Table 1 shows the summary on packaging information insert, measuring devices, and statement on the storage conditions of the formulation as provided by the manufacturers. Eighty six percent (86%) of the anti-microbial agents group of pediatric formulations had packaging information leaflet and the corresponding value for anti-malarial agent was 76%. The order of decreasing provision of packaging information leaflet was anti-microbial> anti-malarial> analgesic = anti-tussive. The Table also shows the data on the provision of measuring devices by the manufacturers. All the anti-malarial agents sampled had measuring devices in their packages. On the other hand, the analgesic, anti-tussive, and anti-microbial preparations with measuring devices were, respectively, 90, 82, and 56% of the number sampled.

Class of drug Packaging Insert Measuring device Direction on storage
  Present Absent Present Absent Present Absent
Anti-malarials (n = 25) 19 (76) 6 (24) 25 (100) 0 (0) 25 (100) 0 (0)
Anti-microbial (n = 50) 43 (86) 7 (14) 28 (56) 22 (44) 43 (86) 7 (14)
Analgesic (n = 30) 15 (50) 15 (50) 27 (90) 3 (10) 24 (80) 6 (20)
Anti-tussive (n = 22) 11 (50) 11 (50) 18 (81.8) 4 (18.2) 22 (100) 0 (0)

Table 1: Data generated from the survey on the inclusion or otherwise of packing insert and measuring devices in pediatric oral liquid preparation packages by pharmaceutical manufactures.


The high level of inclusion of packaging information inserts is an indication of the awareness of the manufacturers of the importance of the supplementary information to proper use, safety, and effectiveness of their products. In Nigeria, the National Agency for Food and Drug Administration and Control is the body charged with the responsibility of registering pharmaceutical products intended to be advertised or sold for human and animal use. Such products are registered with a unique number against set protocols which include the provision of appropriate packaging information insert among others. The presence of this number in all the products sampled indicated that manufacturers had once substantially complied with the regulatory requirements for them to be licensed to manufacture, advertise, distribute and sell the pediatric formulations. It is unlikely that the manufacturers of the products without the packing information leaflets were unaware of the need to include them, indicating a deliberate attempt to undermine the safety of their products. Pharmaceutical manufacturers must be self-motivated and go beyond merely meeting regulatory requirements at product registration point to ensure that they do all that is possible to assure safety and effectiveness of their products. The importance of information to effective and safe use of medicines cannot be overemphasized and relevant packaging information plays a key role. It may be argued that the manufacturer do provide information on the outer (folding box or the secondary package) and sometimes on the label. The secondary packaging is usually limited in space to contain all the drug related information that may be required. The present study identified missing gaps in the information provided on the folding boxes that would have been complemented in the package information leaflet. None of the defaulting manufacturer was of the public liability company category, and the defaulting companies spread across the country from their addresses. It is not clear why many manufacturers failed to include the measuring device with their products, particularly the antimicrobial formulations. It has been observed that many of the household spoons do not have the same accuracy. It would be a great risk to allow the patient to use whatever measuring device they have to take their anti-microbial medication. Such an approach would lead to medication errors and raise safety and efficacy concerns. It is obvious that duly packaged products were presented to the regulatory agency at the time of registration of the products and it would be a breach of trust to present something different to the public. On the other hand, the regulatory agencies should continually carry out post marketing surveillance and apply the appropriate actions on the defaulting pharmaceutical manufacturers so as to assure safety of the products to the users.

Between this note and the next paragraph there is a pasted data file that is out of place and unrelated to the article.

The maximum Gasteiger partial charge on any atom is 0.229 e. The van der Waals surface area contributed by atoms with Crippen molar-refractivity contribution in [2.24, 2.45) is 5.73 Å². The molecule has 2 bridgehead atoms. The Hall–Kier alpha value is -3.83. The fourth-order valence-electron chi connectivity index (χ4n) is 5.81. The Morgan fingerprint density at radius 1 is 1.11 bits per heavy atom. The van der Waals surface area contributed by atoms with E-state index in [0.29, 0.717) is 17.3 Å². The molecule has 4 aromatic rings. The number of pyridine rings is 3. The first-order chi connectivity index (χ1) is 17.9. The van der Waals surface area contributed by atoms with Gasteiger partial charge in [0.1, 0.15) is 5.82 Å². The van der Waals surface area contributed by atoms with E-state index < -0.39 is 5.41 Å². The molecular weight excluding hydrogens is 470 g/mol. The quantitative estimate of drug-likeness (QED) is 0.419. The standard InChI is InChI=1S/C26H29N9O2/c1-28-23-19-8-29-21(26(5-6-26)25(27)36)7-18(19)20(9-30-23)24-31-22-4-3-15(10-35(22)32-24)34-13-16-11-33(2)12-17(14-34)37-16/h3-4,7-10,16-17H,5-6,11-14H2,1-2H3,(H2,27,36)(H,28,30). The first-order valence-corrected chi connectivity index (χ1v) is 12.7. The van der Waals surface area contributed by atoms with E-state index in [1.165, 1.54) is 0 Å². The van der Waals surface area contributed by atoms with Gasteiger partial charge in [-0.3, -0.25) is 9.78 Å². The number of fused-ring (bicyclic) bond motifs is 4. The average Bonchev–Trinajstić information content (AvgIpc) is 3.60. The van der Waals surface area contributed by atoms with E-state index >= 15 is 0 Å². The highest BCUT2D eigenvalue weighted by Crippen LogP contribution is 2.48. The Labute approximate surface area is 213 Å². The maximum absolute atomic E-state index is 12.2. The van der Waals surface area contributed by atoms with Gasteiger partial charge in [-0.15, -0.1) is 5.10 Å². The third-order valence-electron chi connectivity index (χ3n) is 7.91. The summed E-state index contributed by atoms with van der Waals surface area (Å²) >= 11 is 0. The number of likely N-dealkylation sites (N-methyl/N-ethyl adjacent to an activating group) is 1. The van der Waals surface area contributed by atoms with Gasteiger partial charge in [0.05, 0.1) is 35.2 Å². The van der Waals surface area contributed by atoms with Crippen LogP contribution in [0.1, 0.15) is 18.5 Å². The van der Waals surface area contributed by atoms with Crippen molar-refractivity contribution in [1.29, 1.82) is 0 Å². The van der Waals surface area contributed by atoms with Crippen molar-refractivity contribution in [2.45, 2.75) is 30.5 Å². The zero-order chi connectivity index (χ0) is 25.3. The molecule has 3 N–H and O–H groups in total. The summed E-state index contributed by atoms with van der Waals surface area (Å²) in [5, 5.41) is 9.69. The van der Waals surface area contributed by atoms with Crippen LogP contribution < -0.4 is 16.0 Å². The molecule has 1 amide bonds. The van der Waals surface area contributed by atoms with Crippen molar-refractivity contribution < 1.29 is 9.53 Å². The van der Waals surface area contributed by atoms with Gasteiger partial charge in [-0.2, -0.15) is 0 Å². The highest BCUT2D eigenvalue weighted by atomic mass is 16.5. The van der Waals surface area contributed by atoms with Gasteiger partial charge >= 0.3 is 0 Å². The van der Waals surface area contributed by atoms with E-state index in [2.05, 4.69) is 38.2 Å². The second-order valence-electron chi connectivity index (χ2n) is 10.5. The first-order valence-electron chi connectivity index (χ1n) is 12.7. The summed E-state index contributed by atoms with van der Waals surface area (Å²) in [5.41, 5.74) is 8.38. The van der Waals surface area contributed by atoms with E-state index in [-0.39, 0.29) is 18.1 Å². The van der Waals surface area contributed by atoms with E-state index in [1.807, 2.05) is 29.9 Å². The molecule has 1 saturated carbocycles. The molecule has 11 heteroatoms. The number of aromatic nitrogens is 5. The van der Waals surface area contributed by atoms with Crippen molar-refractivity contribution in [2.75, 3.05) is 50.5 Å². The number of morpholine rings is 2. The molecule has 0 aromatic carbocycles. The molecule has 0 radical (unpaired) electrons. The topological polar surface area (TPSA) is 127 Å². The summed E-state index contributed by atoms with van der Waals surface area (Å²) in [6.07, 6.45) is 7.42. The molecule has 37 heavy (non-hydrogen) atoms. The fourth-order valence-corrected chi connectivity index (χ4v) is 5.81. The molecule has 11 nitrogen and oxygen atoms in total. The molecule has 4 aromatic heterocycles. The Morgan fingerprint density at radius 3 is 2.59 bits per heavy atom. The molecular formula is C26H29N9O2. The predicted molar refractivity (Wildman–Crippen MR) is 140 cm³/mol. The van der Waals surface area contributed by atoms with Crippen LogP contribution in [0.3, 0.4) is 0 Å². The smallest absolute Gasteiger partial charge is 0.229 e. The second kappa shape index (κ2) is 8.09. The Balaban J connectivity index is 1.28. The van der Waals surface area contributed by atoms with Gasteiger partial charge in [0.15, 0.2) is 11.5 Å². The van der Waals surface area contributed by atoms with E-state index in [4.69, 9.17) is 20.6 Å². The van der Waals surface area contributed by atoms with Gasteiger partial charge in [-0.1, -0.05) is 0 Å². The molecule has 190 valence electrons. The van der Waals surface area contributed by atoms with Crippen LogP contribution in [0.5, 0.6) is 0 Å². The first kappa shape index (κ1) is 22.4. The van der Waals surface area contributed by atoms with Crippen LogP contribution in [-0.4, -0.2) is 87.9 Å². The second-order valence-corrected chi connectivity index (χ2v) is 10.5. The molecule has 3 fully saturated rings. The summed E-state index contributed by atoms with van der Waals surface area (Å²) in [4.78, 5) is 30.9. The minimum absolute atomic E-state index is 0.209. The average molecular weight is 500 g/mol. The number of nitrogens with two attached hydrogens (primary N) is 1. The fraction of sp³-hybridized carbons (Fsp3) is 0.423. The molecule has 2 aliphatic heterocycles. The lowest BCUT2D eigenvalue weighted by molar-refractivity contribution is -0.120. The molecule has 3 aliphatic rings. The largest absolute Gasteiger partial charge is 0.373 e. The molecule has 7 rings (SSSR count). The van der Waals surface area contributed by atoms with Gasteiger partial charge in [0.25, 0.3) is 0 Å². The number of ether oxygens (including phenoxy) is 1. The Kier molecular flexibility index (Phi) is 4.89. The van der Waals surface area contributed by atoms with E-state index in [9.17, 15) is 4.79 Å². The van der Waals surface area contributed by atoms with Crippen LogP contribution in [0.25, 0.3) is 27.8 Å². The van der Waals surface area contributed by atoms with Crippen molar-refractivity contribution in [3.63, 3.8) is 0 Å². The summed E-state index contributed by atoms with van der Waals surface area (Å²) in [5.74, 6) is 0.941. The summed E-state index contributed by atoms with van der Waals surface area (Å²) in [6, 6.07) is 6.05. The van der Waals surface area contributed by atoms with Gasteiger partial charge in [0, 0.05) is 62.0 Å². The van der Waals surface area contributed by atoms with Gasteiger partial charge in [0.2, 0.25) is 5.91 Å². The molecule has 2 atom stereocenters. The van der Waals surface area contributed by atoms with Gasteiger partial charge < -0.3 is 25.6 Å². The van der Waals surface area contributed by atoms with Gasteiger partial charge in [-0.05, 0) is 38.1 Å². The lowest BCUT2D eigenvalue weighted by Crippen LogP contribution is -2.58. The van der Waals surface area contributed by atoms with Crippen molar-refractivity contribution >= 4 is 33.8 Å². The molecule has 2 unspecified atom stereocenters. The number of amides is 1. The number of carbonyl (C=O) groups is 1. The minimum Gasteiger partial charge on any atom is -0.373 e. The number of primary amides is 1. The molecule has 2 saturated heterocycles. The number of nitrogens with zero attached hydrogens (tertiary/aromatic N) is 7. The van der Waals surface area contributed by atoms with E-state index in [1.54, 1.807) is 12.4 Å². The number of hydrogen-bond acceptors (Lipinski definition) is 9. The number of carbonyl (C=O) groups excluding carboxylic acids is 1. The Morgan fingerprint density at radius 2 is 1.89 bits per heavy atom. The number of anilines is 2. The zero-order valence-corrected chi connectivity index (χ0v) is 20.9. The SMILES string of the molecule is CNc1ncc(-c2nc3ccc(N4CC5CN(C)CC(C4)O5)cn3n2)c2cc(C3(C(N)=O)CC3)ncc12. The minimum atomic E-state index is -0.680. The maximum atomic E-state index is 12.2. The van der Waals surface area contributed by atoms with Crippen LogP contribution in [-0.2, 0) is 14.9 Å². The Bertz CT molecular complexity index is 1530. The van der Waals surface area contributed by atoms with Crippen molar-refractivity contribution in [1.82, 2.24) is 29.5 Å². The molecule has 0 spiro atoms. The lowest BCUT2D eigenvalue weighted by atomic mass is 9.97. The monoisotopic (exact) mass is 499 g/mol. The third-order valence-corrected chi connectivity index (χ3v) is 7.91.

A survey of level of inclusion of packaging inserts such as the package information leaflet and measuring devices of pediatric formulations marketed in Nigeria was carried out. Products from public and limited liability companies were sampled. Manufacturers of pharmaceuticals in Nigeria are aware of the importance of the packaging inserts in the safe and efficacious use of their medicines; few of them are yet to apply this knowledge to the benefit of the users of their products. Manufacturers should be deliberate in their intention to contribute to the wellbeing of the consumers of their products rather than merely meet the regulatory requirements. On the other hand, the regulatory agency should intensify their post-marketing surveillance to ensure that manufacturers consistently adhere to the rule of the game.

Source of Support: Nil, Conflfl ict of Interest: Nil